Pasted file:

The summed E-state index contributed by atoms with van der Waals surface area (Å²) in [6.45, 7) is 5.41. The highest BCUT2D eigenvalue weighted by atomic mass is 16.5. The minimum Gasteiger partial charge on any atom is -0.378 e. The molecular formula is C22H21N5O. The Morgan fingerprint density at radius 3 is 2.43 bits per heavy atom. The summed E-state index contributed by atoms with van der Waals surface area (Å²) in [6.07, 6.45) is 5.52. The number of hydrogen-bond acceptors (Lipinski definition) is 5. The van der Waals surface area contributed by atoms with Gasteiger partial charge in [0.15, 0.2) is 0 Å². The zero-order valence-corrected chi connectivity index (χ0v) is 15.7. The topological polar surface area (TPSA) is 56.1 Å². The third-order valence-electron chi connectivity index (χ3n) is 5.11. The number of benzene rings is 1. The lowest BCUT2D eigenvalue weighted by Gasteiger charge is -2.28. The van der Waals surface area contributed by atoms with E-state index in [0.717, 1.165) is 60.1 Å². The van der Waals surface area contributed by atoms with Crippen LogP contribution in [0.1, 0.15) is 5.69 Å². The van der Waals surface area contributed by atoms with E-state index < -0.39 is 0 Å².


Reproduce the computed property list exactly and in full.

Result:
The summed E-state index contributed by atoms with van der Waals surface area (Å²) in [6.45, 7) is 5.41. The highest BCUT2D eigenvalue weighted by atomic mass is 16.5. The minimum Gasteiger partial charge on any atom is -0.378 e. The molecular formula is C22H21N5O. The Morgan fingerprint density at radius 3 is 2.43 bits per heavy atom. The summed E-state index contributed by atoms with van der Waals surface area (Å²) in [6.07, 6.45) is 5.52. The number of hydrogen-bond acceptors (Lipinski definition) is 5. The van der Waals surface area contributed by atoms with Gasteiger partial charge in [0.15, 0.2) is 0 Å². The zero-order valence-corrected chi connectivity index (χ0v) is 15.7. The topological polar surface area (TPSA) is 56.1 Å². The third-order valence-electron chi connectivity index (χ3n) is 5.11. The number of benzene rings is 1. The lowest BCUT2D eigenvalue weighted by Gasteiger charge is -2.28. The van der Waals surface area contributed by atoms with E-state index in [0.717, 1.165) is 60.1 Å². The van der Waals surface area contributed by atoms with Crippen LogP contribution in [0.1, 0.15) is 5.69 Å². The van der Waals surface area contributed by atoms with E-state index < -0.39 is 0 Å².